In an act of political posturing against the Biden administration, 26 GOP governors acceded to the wishes of business interests in their states and opted out of the additional federal unemployment benefits instituted during the pandemic. Their reasoning was that the benefits were too generous and made unemployed workers content to remain out of the workforce, slowing down the economic recovery by keeping unemployment artificially high.
The early evidence suggests that they were wrong, as the data at the time suggested they would be.
Reuters reports that recently released state-level jobs data show that job growth in the 26 states that opted out of expanded federal unemployment benefits was roughly the same as that in those whose unemployed residents continued to receive the additional aid. So these governors denied unemployed workers struggling with a devastating pandemic an extra $300 a week for nothing.
Many of the governors, in announcing their decisions, cited one or more of a series of semi-viral local news stories sympathetic to businesses, often restaurants, that claimed they couldn’t find enough workers. Unmentioned was that the relatively few businesses that raised wages and improved working conditions quickly had no problem finding enough workers—likely because acknowledging the importance and effectiveness of the government simply giving money to people in need is anathema to the Republican Party line.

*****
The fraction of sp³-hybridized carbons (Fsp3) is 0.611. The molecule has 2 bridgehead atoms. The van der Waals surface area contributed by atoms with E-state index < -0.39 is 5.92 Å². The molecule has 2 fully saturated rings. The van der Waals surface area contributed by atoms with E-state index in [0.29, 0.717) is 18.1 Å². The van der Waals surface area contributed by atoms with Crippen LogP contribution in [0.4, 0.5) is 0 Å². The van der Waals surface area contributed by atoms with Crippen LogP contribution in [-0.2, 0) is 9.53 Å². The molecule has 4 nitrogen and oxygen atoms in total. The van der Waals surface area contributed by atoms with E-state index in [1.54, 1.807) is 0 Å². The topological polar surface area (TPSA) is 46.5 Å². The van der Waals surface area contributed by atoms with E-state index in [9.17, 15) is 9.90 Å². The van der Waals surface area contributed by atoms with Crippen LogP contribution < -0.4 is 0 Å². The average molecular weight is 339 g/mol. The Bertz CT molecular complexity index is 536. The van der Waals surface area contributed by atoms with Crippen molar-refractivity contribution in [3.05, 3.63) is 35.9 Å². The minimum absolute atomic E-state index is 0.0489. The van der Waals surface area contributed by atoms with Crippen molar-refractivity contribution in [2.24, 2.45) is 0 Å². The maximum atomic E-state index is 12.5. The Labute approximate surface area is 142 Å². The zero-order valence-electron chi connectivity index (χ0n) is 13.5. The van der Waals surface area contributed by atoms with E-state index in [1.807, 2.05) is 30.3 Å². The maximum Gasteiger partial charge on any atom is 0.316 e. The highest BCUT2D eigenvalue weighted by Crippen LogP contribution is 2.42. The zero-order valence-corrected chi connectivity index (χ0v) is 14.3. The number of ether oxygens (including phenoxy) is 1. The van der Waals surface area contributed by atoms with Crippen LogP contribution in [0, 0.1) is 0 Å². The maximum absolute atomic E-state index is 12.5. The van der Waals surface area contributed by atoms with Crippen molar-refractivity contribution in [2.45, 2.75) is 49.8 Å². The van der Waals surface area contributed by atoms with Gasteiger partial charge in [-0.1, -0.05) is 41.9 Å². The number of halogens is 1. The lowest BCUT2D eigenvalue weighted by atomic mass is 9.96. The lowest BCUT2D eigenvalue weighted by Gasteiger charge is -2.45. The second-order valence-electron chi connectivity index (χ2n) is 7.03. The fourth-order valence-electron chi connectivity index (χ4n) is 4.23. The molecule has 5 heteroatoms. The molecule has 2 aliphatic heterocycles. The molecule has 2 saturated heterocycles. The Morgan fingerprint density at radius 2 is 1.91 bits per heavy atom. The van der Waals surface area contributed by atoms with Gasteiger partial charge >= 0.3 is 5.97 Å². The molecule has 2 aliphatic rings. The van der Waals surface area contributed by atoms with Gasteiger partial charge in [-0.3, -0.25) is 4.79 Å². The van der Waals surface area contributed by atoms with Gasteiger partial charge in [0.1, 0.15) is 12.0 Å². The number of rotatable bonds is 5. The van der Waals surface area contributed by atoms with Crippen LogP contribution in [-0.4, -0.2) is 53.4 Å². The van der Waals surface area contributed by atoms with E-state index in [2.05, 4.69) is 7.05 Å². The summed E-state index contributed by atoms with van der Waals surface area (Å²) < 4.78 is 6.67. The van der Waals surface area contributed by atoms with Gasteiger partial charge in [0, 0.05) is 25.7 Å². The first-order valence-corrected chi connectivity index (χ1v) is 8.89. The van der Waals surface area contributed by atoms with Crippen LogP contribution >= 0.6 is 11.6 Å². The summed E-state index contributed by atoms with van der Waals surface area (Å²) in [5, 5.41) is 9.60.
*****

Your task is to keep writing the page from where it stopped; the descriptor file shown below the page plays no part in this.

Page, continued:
Unemployed workers are the victims of this decision. UMass Amherst economist Arindrajit Dube summed up the data neatly.
“Overall, the mid-June expirations of pandemic UI seem to have sharply reduced the share of population receiving any unemployment benefits. But this doesn’t seem to have translated into most of these individuals having jobs in the first 2-3 weeks following expiration. However, there is evidence that the reduced UI benefits increased self-reported hardship in paying for regular expenses.”
Gregory Daco, the chief US economist at Oxford Economics, concurred.
“[B]enefits discontinuation may end up doing more bad on the personal income ledger than good on the employment ledger of the economy, ” he said.
In other words, opting out of the benefits took money away from workers and made their lives materially harder, but it has not led to the increase in employment the Republican governors promised. It’s possible that the next set of numbers isn’t quite as dismal, but many economists aren’t optimistic. Those at Bank of America wrote last week that “more generous benefits did not have a strong negative impact on employment … Labor constraints could persist beyond the fall.”
Looking further ahead, the expanded unemployment benefits are scheduled to expire for the rest of the country
The expanded unemployment benefits are scheduled to expire for the 24 states whose residents are still enjoying them on September 5. There have been some rumblings that the Delta variant could lead to an extension, but with national Democrats eager to put the pandemic behind them (and focused on passing President Biden’s infrastructure package), such an extension seems a remote possibility at best.
If the expiration of the benefits has the same effect as the governors’ opting out, workers will likely continue to struggle through the end of the year, particularly if a spike in COVID-19 cases comes with the winter weather as it did last year.